A coffee and a small salad to go, please.” Ordering to take away from your nearby bistro, café or bakery during your lunch break: a practical and convenient thing to do. Many classic takeaway foods such as coffee, smoothies or pre-packaged salads are sold in disposable cups or trays. This disposable packaging then usually ends up in municipal waste bins and thus, unfortunately, in unsorted residual waste. Some things are simply carelessly thrown away somewhere in the environment.
On average, each of us produced 72 kilograms of packaging waste in Germany in 2019 – four kilogrammes more than in the previous year. And in 2020, it was probably another ten percent more.
This process allows some waste to be avoided, as takeaway packaging is also available as a reusable solution. An increasing number of fledgling companies are offering innovative, simple deposit systems for reusable cups and trays. Throughout Germany, you can find successful providers such as RECUP and REBOWL with over 7,500 distribution points, or reCIRCLE with around 330 partner locations in Germany and 1,400 partners in Switzerland. They provide a sensible alternative with takeaway plastic packaging that helps to avoid waste. From 2023, restaurants will even be obliged to offer reusable containers – systems like this provide them with a simple solution.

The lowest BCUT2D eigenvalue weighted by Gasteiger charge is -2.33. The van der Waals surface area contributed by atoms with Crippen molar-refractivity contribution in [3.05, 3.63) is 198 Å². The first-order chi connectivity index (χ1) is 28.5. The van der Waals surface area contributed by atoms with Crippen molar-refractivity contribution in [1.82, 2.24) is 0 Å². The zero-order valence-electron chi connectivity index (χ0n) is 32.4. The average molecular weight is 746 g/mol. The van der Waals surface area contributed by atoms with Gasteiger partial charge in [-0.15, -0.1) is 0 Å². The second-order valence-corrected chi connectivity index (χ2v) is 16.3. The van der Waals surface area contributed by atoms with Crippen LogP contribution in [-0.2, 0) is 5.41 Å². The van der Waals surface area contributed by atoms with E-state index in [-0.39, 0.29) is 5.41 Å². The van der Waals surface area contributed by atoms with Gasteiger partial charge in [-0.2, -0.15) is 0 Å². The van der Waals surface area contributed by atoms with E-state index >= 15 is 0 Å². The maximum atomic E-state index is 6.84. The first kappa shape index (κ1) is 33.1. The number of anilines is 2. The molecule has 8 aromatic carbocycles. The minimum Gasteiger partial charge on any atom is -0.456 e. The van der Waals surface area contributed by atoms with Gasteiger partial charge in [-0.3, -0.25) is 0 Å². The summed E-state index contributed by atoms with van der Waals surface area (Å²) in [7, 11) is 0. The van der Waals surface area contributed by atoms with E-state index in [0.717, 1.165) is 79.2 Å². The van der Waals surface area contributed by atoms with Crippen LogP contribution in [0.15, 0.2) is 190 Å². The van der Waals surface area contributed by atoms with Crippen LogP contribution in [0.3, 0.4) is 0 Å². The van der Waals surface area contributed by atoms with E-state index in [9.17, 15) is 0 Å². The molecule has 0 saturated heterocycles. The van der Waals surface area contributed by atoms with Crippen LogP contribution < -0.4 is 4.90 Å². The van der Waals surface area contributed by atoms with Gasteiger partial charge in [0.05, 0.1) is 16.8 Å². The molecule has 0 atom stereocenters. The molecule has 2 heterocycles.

Here’s how it works: you order your coffee or lunch in a reusable cup or tray and pay a deposit. Empty cups and trays can be returned to all participating partners. No matter where you are, you can quickly and easily locate all partner businesses of the relevant deposit system online or via an app. The cups and trays are cleaned on site and then reused.
Deposit systems cut down a lot on packaging waste. REBOWL trays can be reused at least 200 times, RECUP cups an impressive 1000 times. The reusable boxes from reCIRCLE likewise make it back into the loop 150-200 times. When they have reached the end of their life, the plastic trays and cups are recycled and processed into other products. This ensures that they are recycled correctly – because for many consumers, packaging made of cardboard, plastic and the like also ends up in residual waste, preventing the circular flow from functioning properly. However, this approach means that we can continue with our cherished habits – and the raw materials end up where they belong.
As is so often the case in life, the choice between single-use and reusable products is not always the right or wrong decision. It all depends. On what? Well, for example on transport routes, the return rate, costly washing processes or the number of actual uses …
If we are concerned about real climate protection, then we need to include all the factors in the equation and not just the feeling that we are doing the right thing. Everyone wins when we can decide in favour of single-use or usable, depending on the application and ecological assessment, without dogmatically insisting on one or the other: people, the environment and our climate.
Photo credit: iStock.com/Imgorthand